All-Star Analysts

NBA Christmas: Who's been naughty and nice?

Published December 24, 2022, 6:00 AMWillie Wilson
Willie Wilson

All-Star Analyst Willie Wilson picks which players are on his naughty and nice list.

‘Tis the season of giving gifts. I’ll be giving out gifts to a group of players who’ve been playing nice this season. While those who have been not-so-nice will find a lump of coal in their stockings from me.

Nice: Bol Bol

Bol Bol was the fourth-ranked basketball player in the United States during his senior year in high school and went on to play for the Oregon Ducks. A foot injury relegated him to the rehab room, limiting him to only nine games in college. The injury caused his draft stock to fall, and in the 2019 NBA Draft, he was picked 44th overall by the Miami Heat who traded him to the Denver Nuggets. The Nuggets didn’t use Bol much because of the injury and a crowded frontcourt led by Nikola Jokic. It was starting to look like his potential wouldn’t be fulfilled.

Fast forward to today, he has made his way to Orlando (via Boston) where he has finally found a home. He is on everyone’s Most Improved Player list with the early success he’s found. He’s a fixture in the Magic’s starting five with averages of 12.2 points, 7.3 rebounds, and 1.7 blocks per game. He’s also shooting almost 60 percent from the field and above 40 percent from 3 which is outrageous given his 7’2” frame. He’s doing all that despite playing only slightly above 26 minutes a game. I think it’s safe to say that the Denver Nuggets probably should’ve exercised some patience with Bol because seeing him now makes me imagine what he could’ve looked like beside a two-time MVP. Thankfully that’s a nightmare that teams won’t have to deal with now.

Naughty: Scottie Barnes

Last year’s Rookie of the Year Scottie Barnes became the sixth rookie to average at least 15.0 points, 7.0 rebounds, 3.0 assists, 1.0 steals, and 0.7 blocks in a season since steals and blocks became official statistics in the 1973-74 season. To put it plainly, he earned that award.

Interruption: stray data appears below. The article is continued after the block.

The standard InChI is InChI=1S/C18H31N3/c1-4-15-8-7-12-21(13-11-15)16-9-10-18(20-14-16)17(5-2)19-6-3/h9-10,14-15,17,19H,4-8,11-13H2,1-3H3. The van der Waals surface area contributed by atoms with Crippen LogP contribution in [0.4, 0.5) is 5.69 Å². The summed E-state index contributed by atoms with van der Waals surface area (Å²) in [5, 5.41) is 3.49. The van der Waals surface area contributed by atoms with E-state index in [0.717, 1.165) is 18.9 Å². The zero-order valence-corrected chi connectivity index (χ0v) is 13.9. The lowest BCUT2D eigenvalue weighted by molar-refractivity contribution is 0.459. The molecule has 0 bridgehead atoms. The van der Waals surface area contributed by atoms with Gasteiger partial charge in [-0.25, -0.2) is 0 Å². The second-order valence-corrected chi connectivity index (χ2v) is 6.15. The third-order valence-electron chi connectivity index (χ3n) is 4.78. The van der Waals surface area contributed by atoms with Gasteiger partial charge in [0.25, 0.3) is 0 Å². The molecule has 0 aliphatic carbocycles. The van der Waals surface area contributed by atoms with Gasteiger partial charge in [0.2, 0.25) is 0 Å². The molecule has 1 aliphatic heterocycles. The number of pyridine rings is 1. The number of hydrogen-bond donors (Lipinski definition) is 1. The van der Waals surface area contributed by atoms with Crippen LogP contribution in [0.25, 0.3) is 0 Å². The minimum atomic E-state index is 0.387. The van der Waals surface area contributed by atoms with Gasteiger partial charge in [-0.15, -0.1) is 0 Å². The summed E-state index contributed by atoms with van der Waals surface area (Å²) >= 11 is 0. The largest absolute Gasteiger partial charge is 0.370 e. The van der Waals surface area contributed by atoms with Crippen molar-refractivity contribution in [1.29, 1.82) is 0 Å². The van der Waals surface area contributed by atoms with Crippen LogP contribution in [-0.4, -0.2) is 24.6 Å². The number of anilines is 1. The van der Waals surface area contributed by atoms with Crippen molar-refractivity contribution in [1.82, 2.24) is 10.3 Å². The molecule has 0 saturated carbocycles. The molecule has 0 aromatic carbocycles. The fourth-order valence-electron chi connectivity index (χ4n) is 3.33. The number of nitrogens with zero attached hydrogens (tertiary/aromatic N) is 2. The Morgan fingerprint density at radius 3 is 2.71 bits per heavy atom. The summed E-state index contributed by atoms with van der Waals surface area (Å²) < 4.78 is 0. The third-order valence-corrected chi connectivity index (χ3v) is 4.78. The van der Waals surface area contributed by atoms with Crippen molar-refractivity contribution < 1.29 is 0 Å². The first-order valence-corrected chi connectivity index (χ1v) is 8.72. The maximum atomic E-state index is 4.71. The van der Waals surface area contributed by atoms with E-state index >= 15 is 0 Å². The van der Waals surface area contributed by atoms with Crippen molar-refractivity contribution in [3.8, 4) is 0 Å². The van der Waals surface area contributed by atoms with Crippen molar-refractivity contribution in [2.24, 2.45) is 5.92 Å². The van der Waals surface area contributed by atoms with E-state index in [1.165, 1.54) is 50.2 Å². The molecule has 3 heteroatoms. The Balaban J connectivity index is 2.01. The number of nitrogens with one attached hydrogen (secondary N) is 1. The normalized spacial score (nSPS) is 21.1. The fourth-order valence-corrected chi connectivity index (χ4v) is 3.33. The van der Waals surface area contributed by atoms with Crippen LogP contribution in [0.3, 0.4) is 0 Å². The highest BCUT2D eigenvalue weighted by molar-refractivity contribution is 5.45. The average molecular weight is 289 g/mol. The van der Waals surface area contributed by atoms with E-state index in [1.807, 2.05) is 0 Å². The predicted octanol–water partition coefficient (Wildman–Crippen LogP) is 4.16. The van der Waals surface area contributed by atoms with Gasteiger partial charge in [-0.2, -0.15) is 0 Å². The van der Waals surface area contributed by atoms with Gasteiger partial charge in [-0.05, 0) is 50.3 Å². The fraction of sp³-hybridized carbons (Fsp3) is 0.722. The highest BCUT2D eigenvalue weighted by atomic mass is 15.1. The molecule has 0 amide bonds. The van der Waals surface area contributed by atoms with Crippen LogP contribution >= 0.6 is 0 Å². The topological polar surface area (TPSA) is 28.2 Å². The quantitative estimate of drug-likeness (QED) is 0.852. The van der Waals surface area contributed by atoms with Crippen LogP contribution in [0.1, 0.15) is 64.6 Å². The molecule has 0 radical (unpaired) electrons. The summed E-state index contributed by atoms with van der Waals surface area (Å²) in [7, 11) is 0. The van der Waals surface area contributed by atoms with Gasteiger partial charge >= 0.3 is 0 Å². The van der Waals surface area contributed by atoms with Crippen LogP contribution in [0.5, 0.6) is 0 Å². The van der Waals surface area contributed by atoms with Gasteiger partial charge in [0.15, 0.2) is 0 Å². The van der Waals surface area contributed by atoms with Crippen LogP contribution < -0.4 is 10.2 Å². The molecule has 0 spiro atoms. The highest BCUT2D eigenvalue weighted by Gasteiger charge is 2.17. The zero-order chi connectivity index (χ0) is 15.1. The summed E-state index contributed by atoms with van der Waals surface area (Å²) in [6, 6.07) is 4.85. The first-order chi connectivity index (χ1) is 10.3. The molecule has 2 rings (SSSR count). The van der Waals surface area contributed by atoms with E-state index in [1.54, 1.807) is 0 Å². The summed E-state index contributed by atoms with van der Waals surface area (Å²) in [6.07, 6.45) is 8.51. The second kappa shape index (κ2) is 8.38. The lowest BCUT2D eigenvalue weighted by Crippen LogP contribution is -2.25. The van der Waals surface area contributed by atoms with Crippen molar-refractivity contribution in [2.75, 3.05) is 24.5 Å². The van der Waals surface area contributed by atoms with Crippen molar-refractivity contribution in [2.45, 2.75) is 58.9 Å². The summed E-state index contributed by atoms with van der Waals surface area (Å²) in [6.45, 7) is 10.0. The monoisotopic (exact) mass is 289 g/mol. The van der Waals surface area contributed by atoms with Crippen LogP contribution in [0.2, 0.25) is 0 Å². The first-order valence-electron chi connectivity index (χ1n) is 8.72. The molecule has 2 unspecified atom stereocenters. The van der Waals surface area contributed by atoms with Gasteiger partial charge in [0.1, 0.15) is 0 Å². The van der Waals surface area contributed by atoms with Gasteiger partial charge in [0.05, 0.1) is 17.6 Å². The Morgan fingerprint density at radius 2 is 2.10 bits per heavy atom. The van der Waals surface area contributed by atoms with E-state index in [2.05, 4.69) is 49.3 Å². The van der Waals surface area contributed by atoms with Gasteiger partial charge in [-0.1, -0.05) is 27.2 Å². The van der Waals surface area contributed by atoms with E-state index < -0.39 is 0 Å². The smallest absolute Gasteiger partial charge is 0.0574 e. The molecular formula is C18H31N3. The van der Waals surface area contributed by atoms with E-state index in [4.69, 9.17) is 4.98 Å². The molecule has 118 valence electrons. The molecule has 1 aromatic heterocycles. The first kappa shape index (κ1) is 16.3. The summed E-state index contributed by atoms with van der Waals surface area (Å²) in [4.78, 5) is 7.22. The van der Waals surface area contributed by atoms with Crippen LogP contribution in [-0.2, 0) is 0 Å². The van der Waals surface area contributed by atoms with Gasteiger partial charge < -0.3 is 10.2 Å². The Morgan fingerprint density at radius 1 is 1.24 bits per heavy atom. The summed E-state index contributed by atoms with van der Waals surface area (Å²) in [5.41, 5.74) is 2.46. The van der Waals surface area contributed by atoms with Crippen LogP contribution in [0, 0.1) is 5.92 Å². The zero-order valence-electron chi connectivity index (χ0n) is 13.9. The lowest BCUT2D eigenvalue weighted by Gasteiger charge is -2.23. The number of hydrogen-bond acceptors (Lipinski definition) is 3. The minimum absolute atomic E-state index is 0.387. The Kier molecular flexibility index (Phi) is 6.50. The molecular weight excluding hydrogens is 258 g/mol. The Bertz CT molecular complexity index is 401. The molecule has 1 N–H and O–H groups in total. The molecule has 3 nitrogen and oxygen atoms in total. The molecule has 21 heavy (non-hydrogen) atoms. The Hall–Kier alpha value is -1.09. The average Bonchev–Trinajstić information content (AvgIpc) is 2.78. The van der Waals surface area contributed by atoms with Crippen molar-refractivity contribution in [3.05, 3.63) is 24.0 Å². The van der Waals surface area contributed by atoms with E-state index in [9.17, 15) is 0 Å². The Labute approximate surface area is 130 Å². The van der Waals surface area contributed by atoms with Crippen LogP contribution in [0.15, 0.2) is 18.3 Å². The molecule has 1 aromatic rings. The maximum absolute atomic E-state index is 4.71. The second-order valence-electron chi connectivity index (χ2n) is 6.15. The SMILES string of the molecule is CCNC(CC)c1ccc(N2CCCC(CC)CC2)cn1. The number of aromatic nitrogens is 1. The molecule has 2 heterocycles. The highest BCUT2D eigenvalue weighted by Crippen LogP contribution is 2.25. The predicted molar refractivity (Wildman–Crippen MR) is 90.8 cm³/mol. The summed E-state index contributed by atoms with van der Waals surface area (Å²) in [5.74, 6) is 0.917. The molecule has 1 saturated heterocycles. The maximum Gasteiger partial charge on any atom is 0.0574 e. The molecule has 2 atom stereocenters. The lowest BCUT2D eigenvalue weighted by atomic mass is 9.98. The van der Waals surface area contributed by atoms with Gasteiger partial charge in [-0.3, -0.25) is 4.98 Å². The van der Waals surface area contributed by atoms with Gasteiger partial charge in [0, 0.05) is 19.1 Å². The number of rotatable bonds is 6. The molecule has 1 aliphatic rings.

This season, there were predictions that he would make an even bigger jump in production. The expectation he put on himself was the growth in each area of his game - being able to score at all three levels and the lofty goal of trying to make an All-Defensive team. The eye test shows that the promise and potential are there, but it’s putting it all together that has been most challenging in his sophomore year. 

His scoring and rebounding numbers are down just a bit. His assist and turnover numbers are up. The biggest difference in his game this season is his lack of effort on the defensive end. Toronto is 10th in the East at 13-17 and currently ranks 28th in field goal percentage allowed. The defensive intensity that he brought was so evident last season that it rubbed off on his teammates. This season, he just isn’t bringing the effort on a nightly basis and it’s affecting the team’s performance. That just won’t cut it.

Nice: Lauri Markkanen 

The biggest surprise of the early season has to be the Utah Jazz. The offseason was the start of their rebuild. Gone were All-Stars Donovan Mitchell and Rudy Gobert and any hopes for the team to be competitive. The Jazz used that narrative as motivation and won 12 of their first 18 games. A big reason for that early success was Lauri Markkanen.

In the Arizona product’s first five years in the NBA, he was mostly a jump-shooting big man, scoring 18 points per game in his sophomore season. This year, the Jazz are allowing him to do so much more than just be the recipient of passes. He’s expanding his game by creating scoring opportunities for his teammates as evidenced by his career-high 2.2 assists per game. He has become a well-rounded offensive threat who can score at all three levels. He’s possibly a first-time All-Star, something he’s been very vocal about achieving. With his scoring average up to 22.2 per game, it’s safe to say he is on the right track for that accolade.